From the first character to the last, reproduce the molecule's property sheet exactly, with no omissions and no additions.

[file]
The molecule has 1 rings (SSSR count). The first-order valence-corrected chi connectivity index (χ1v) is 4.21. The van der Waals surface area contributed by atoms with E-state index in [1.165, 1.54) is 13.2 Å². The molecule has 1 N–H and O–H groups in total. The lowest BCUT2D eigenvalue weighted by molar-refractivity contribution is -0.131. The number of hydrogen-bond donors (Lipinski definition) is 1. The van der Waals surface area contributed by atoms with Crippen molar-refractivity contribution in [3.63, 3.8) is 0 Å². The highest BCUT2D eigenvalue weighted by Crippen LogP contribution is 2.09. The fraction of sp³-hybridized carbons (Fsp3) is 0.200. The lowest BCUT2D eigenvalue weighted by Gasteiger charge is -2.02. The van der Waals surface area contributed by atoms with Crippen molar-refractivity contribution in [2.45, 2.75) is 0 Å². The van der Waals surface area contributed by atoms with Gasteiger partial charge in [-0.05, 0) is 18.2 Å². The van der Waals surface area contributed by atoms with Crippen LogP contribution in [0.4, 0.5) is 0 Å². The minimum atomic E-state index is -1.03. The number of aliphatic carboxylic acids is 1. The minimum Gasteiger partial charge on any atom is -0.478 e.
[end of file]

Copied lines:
The molecule has 1 rings (SSSR count). The first-order valence-corrected chi connectivity index (χ1v) is 4.21. The van der Waals surface area contributed by atoms with E-state index in [1.165, 1.54) is 13.2 Å². The molecule has 1 N–H and O–H groups in total. The lowest BCUT2D eigenvalue weighted by molar-refractivity contribution is -0.131. The number of hydrogen-bond donors (Lipinski definition) is 1. The van der Waals surface area contributed by atoms with Crippen molar-refractivity contribution in [3.63, 3.8) is 0 Å². The highest BCUT2D eigenvalue weighted by Crippen LogP contribution is 2.09. The fraction of sp³-hybridized carbons (Fsp3) is 0.200. The lowest BCUT2D eigenvalue weighted by Gasteiger charge is -2.02. The van der Waals surface area contributed by atoms with Crippen molar-refractivity contribution in [2.45, 2.75) is 0 Å². The van der Waals surface area contributed by atoms with Gasteiger partial charge in [-0.05, 0) is 18.2 Å². The van der Waals surface area contributed by atoms with Crippen LogP contribution in [0.4, 0.5) is 0 Å². The minimum atomic E-state index is -1.03. The number of aliphatic carboxylic acids is 1. The minimum Gasteiger partial charge on any atom is -0.478 e.